Causes of Tooth Discoloration and How Teeth Whitening Can Help
Tooth discoloration is caused by a wide range of factors, from smoking and disease to dark-colored beverages and certain medications. While discolorations and stains are easy to acquire, they can be difficult to remove on your own. Fortunately, teeth whitening technology has grown by leaps and bounds. Learn more about the causes of tooth discoloration and how teeth whitening treatments can help.
Types of Tooth Discoloration
Your teeth can become stained or discolored on the surface, which is known as extrinsic, or by changes within the tooth, which is called intrinsic. Age-related staining is a combination of both extrinsic and intrinsic discolorations.
Extrinsic: Extrinsic discoloration occurs when the outer layer of tooth, the enamel, is stained.
Intrinsic: Intrinsic discoloration is when the inside structure of the tooth, the dentin, gradually darkens.
Age-Related: Age-related discoloration has both extrinsic and intrinsic causes. As a person ages, the enamel gets thinner, allowing the dentin to show through. The aging process also causes the dentin to darken or yellow, which can become visible as the enamel thins.
Related: What Are Tooth Fillings And Where Did They Come From?
Causes of Tooth Discoloration
Many different things can result in tooth discoloration. This discoloration may appear as an entire surface discoloration, spots or lines on a tooth, or small stained areas. The following are the most common causes of tooth discoloration:
Food/Beverages: Soda, coffee, tea, and certain fruits and vegetables are known for causing tooth stains.
Poor Oral Hygiene: Inadequate brushing habits can cause staining as plaque and decay form on tooth surfaces.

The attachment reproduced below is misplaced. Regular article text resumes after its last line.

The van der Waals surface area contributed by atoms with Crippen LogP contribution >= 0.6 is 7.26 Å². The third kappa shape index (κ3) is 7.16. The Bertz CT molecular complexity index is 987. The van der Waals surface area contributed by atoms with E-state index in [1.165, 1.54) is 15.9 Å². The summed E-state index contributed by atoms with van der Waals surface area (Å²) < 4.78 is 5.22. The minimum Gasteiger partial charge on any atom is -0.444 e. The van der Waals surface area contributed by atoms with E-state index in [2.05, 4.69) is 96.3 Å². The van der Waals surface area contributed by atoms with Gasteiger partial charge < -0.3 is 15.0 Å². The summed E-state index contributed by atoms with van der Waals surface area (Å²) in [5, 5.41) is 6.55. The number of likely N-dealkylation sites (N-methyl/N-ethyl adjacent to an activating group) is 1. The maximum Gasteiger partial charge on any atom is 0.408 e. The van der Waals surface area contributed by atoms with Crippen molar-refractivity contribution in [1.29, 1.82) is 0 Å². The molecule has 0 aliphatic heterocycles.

Tobacco Use: Smoking cigarettes or cigars, and chewing tobacco, can cause tooth surface stains.
Certain Diseases: Some conditions can result in tooth staining, such as anemia. Treatments for certain diseases can also cause discoloration, such as neck radiation.
Certain Medications: Certain medications can contribute to tooth discoloration or stains, such as antibiotics and antihistamines.
Genetics: Some people are born with brighter or thicker enamel, which is typically more resistant to staining.
Injury: Certain forms of trauma or injury can cause teeth to become discolored, especially during childhood as the teeth are still forming.
Environmental Factors: Excessive exposure to fluoride and various other environmental factors can contribute to tooth discoloration.
How Teeth Whitening Works
Teeth whitening has become a popular cosmetic procedure used by many men and women who desire a brighter, whiter smile. In addition to home treatments, such as whitening toothpastes and kits, in-office home whitening provides fast and highly effective results in as little as 30 minutes. During treatment, a whitening gel is applied to the teeth, and a special light is used to activate the gel.
Tooth whitening is an affordable way to remove stubborn stains and discoloration. For more information about teeth whitening procedures, or to schedule an appointment, contact your cosmetic dentist today.
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